Improve Your Email Management for Higher Productivity
One of the biggest stress points for many people is email. Notifications constantly pop up, we’re always connected and accessible with smartphones, and our inboxes get cluttered very quickly. If you don’t manage your inbox, it’s very easy to get overwhelmed, stressed out, or even miss important emails or forget about tasks. In this article I provide some tips for improving your email habits to help reduce stress and make work easier for you.
Make Use of Tools you Already Use
Many people use a variety of email software tools – from Microsoft Outlook and Apple Mail to email apps on their smartphones. For a lot of individuals they use the basics of the tools – sending and receiving emails – but don’t go any further. Most of these software systems are quite robust and can handle a variety of tasks for you. The first step in improving your email management is an organization system. Within Outlook you can create folders, use flags, or create tasks with calendar reminders to help organize your to do and follow up lists. For me, folders are the most important part of keeping my inbox organized, I have folders and subfolders for each project that I work on. This helps keep my inbox clean and gives me an easy way to find information I need.
- Create folders for projects, different departments, etc.
- Use Flags to get a visual reminder of follow up
- Use Tasks to set calendar reminders and priorities
Turn off Notifications and Shut Down Email
One of the biggest productivity sinks in my work day is going off task when I get an email notification. I get a notification on my computer, which visually pulls my eyes away from the task I’m working on, as well as two notifications on my phone (a badge and a vibration). If I choose to deal with it immediately this will take at least 5 minutes to read and respond to the email as well as potentially further derail me if I use this as an opportunity to check social media. One strategy is to set aside specific time blocks for checking and responding to email and shutting down Outlook otherwise. For some this may not be able to turn email all the way off, but you can still adopt a strategy of setting aside times to check and only immediately respond to urgent emails.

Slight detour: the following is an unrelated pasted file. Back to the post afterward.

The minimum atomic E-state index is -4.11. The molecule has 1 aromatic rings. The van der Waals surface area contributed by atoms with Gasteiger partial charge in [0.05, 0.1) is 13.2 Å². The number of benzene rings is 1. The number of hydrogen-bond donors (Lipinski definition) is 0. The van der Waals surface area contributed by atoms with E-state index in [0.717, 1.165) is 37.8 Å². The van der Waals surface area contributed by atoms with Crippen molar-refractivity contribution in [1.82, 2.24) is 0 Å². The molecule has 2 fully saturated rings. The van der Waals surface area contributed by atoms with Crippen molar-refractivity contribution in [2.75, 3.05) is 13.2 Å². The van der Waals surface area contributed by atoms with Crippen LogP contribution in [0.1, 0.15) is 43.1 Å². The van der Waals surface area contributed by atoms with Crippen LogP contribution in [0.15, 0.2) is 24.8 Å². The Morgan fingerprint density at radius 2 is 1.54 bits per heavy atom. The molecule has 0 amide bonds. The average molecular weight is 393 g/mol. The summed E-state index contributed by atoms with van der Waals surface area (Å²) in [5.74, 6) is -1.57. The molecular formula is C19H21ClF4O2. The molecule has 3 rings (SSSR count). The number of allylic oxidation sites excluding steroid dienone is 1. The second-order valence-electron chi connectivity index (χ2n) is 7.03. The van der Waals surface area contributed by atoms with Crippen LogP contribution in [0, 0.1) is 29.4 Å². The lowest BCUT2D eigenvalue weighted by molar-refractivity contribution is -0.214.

- Turn off notifications
- Set aside time each day for checking and responding to emails
- Only respond immediately to urgent emails
Active Inbox Management
When I respond to an email I take one of two actions – file it in the appropriate folder or flag it for follow up. If my response closes the loop and there are no more action items for me to follow up on I file the email immediately. If there is future follow-up or I need to remind myself of that conversation I keep it in my inbox and flag it. This basic system has helped me organize my inbox and significantly reduce work related stress. I also actively use my Outlook calendar for time blocking, setting appointments for follow-up and reminders to make sure that what I say I’ll get done in email will actually get done. My goal every week is to keep less than five emails in my inbox at any given time.
Importance of Organized Email
Workplaces are increasingly shifting to paperless. At Mentor Works we try as far as possible to be paperless, and because of this it is even more important to have an organized inbox and a system for task management. One of the biggest skills I’ve been able to develop at Mentor Works is effective time management and planning. When I build out my weekly, monthly, and quarterly calendar I build in gaps to maintain flexibility and regular tasks (like scheduled email times, follow up times, and regular tasks). This has allowed me to reduce work-related stress, keep me organized, and improve my productivity.